How angry is America and will it affect presidential election?

Usually, the economy is the biggest issue in US presidential elections, we also see this antiestablishment vs establishment theme. So what topics and why these will determine the outcome of upcoming primaries and US presidential elections? Read fews comments.

The White House, the ultimatimate in the US presidential election. Credit: whitehouse.org

The White House, the ultimate prize in the US presidential election. Credit: whitehouse.org

Robert Busby, Senior Lecturer in Politics, Liverpool Hope University

The appearance of anti-establishment candidates in the 2016 election represents a notable shake up of the conventional political repertoire in American presidential politics. The expected frontrunners, Jeb Bush and Hillary Clinton have faced unprecedented challenges to their candidacies which were unexpected and appear to be sustaining their surprising momentum. There are several reasons for a greater emphasis on running against the establishment. The economy is still the number one issue which defines the election, and it provides the barometer of the type of issues that are discussed and for most it forms the deciding factor to shape their final casting of their ballot. For Trump and Sanders the issues of wealth are to the fore, Sanders with his interpretation of Democratic Socialism and Trump in his ambitions to ‘Make America Great Again’  and his fiery rhetoric on the economic threat posed by China. But this year feels different. A range of issues appear to have greater salience than normal. Issues such as gay marriage, abortion, gun control, health care, demographic considerations and the changing face of the American electorate appear much more divisive than they have been in the past. These serve to divide and frequently the candidates make clear that there is no compromise position to be found, which further serves to fragment the field. Indeed the theme of the election appears to be one of division, and perceptions by a range of demographic groups that they suffer from political neglect, be it Trump’s ‘Silent Majority’ or the ongoing concerns about racial divisions via the ‘Black Lives Matter’ campaign. Similarly the political discussions of Mexicans, Muslims, and illegal immigrants serves to underscore a sense of social disunity.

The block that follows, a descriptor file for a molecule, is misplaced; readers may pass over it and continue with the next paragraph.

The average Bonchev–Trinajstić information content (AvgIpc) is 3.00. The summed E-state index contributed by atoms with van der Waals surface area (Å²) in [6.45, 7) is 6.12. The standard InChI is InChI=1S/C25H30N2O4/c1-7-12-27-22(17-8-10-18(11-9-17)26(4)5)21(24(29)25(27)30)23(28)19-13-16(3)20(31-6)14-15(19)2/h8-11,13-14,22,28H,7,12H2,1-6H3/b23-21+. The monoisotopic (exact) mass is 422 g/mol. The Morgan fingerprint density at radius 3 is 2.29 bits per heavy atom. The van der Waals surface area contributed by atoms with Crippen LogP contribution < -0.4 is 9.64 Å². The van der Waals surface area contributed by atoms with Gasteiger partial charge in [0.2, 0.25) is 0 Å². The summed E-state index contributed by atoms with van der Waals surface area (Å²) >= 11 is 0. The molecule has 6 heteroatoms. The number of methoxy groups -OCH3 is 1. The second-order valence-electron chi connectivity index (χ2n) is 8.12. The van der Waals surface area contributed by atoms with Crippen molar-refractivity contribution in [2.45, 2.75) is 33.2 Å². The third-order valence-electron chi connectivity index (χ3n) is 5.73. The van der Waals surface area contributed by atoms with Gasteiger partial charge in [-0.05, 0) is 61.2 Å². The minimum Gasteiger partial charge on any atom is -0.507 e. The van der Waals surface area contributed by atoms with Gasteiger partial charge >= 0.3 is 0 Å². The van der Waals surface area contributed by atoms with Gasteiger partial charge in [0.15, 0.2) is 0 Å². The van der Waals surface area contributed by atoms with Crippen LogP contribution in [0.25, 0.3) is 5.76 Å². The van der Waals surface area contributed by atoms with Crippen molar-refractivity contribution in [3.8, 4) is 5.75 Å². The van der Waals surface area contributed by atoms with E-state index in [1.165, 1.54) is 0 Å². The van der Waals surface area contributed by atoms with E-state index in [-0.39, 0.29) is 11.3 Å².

There appears to be a lack of faith in conventional political figures, or what the system has delivered in recent years – Obama’s Hope and Change doesn’t really appear to have had a lot of resonance – and the fallout is support for candidates who don’t offer more of the same, but promise to take action to alter the political equilibrium. There may also be a sense of political fatigue, the prospect of a race between another Clinton and another Bush and concept of political dynasties did not offer a lot of excitement. Whether they are nominated or not, Trump and Sanders will change the way in which the race is played out and may serve to make ever more difficult for ‘mainstream’ candidates to find positions which can bring a sense of cohesion and inclusiveness in society.

John Owens, Emeritus  Professor of United States Government and Politics, Centre for the Study of Democracy, University of Westminster 

You are right: usually the economy is the most important issue in US presidential elections but not necessarily in the primaries and caucuses and not equally between the two main parties. During the current cycle, unsurprisingly the atrocities undertaken by DAISH and the likelihood of jihadist attacks in the US – after Paris and San Bernardino – have pushed terrorism and foreign policy issues up the political agenda. Recent polls (e.g. NYTimes/CBS, Quinnipiac and Monmouth University) in Iowa (where Democrats and Republicans will caucus to choose a nominee) and in New Hampshire (where there will be a primary next month) show that Republicans in those states are most concerned with terrorism and foreign and national security policy issues while Democrats in those states are more concerned with jobs, wages and the condition of the US economy – even though unemployment is less than 4% in both states. Unsurprisingly, the main candidates – Trump in the Republican race – and Clinton and Sanders in the Democratic contest – have honed in one these issues in order to attract their party’s primary voters. But, beyond these general trends, local issues also kick in e.g. a growing drug abuse problem in NH.